Four award-winning, Irish-based, foreign-born chefs hosted a dinner with their Syrian refugee counterparts, to highlight the universal and democratic power of the table
Four foreign-born, Irish-based chefs with a group of Syrian refugee chefs created a Far-Fetched Dinner in Loam Restaurant in Galway on Sunday October 29th. Chefs Damien Grey, Takashi Miyazaki, Jess Murphy and Louise Bannon cooked a five-course dinner with three Syrian colleagues, chefs Mhd Ahyam Orabi and Ahmad Orabi and baker Amer Marai on Sunday.
The sell-out dinner was generously supported by UNHCR, the UN Refugee Agency, and by some of the exceptional producers that the four chefs use in their own restaurants on a daily basis. Guests were treated to a menu created by the adopted Irish and their Syrian colleagues served with matching wines provided by Shane Murphy of Findlater Wines. The night also welcomed the music from the Galway Ukulele Orchestra and documenting of the evening by Heavy Man Films.
With a chronic shortage of chefs in the Irish hospitality industry, this was an opportunity for refugee chefs to flex their kitchen muscles. They also get to share their particular knowledge, expertise and skills to the benefit both of the four cooks sharing their kitchen, and of dinner guests on the night.
The Far-Fetched Dinner was the first of its type, and UNHCR plans to work on further initiatives in the future.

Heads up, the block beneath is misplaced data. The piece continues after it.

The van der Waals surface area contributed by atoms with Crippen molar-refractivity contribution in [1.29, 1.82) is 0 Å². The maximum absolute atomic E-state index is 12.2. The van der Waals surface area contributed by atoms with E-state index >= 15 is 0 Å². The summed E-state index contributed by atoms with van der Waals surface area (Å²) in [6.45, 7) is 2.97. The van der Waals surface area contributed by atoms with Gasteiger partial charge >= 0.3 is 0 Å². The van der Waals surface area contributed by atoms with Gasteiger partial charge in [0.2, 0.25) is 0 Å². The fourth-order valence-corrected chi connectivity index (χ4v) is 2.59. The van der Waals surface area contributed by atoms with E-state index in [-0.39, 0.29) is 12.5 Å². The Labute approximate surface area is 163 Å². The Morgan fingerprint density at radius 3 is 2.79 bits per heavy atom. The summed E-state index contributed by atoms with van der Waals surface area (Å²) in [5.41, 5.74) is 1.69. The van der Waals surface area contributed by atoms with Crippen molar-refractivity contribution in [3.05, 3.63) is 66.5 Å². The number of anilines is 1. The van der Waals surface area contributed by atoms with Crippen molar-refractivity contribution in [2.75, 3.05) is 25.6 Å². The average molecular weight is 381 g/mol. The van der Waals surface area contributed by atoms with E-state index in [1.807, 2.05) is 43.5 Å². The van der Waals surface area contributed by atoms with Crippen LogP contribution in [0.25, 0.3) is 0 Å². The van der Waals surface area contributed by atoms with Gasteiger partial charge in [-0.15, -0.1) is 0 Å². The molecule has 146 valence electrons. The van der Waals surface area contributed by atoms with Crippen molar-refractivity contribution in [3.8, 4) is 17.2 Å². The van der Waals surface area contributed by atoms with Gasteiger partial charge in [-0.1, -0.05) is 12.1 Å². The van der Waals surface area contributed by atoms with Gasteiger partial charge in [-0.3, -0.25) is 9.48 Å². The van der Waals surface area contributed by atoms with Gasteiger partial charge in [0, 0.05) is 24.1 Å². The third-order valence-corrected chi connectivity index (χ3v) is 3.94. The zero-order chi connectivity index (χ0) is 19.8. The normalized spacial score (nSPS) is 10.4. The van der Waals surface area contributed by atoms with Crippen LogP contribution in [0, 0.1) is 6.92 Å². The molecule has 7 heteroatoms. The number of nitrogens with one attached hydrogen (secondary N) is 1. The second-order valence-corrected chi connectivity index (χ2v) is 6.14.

“When we think of the many things refugees bring with them to their new countries, we often forget that they also bring their talents and skills too.
Sunday’s event shows the huge potential that exists in allowing refugee to use those skills to rebuild their lives and contribute to the communities they have adopted as their new home,” explained Enda O’Neill of UNHCR Ireland.
All monies raised from the dinner will go towards education and training. The Far-Fetched Dinner in conjunction with GMIT have together established three funded scholarships in catering, specially designated for young chefs in direct provision. Training them in food, hospitality and chef skills, this means this joint dinner is not just a one-off, but an event with a real and lasting impact.”
“We are immigrants too, but we didn’t have to seek refuge here to escape a conflict,” Jess Murphy said, explaining that the idea for the night came about in conversation with Grey. “We were talking about how we may represent Irish food, but what about the future in a changing Ireland? We were also talking about the shortage of chefs, and about how there are skilled chefs seeking asylum here.”
Sunday night was really special and showcased how food and creativity brings people together. WE live in a changing Ireland and integration, realm integration with people and in communities is how we can all make Ireland a brilliant place to live, work and enjoy life, “Jess explained.
Cáit Noone, Vice President of International Engagement and Head of the Galway International School said “The Galway International Hotel School is delighted and proud to support this wonderful initiative led by Ireland’s finest culinary leaders. In GMIT we are proud of our diverse and multi-cultural community and recognise the burden in which families in direct provision are placed. Some of our students and lecturers will support this special dinner. In addition, the school is developing a short accredited course in professional cooking skills for those in direct provision. This will equip them with Irish food safety knowledge and enhanced cooking skills ensuring they are ready to join the workplace as and when such restrictions are lifted.”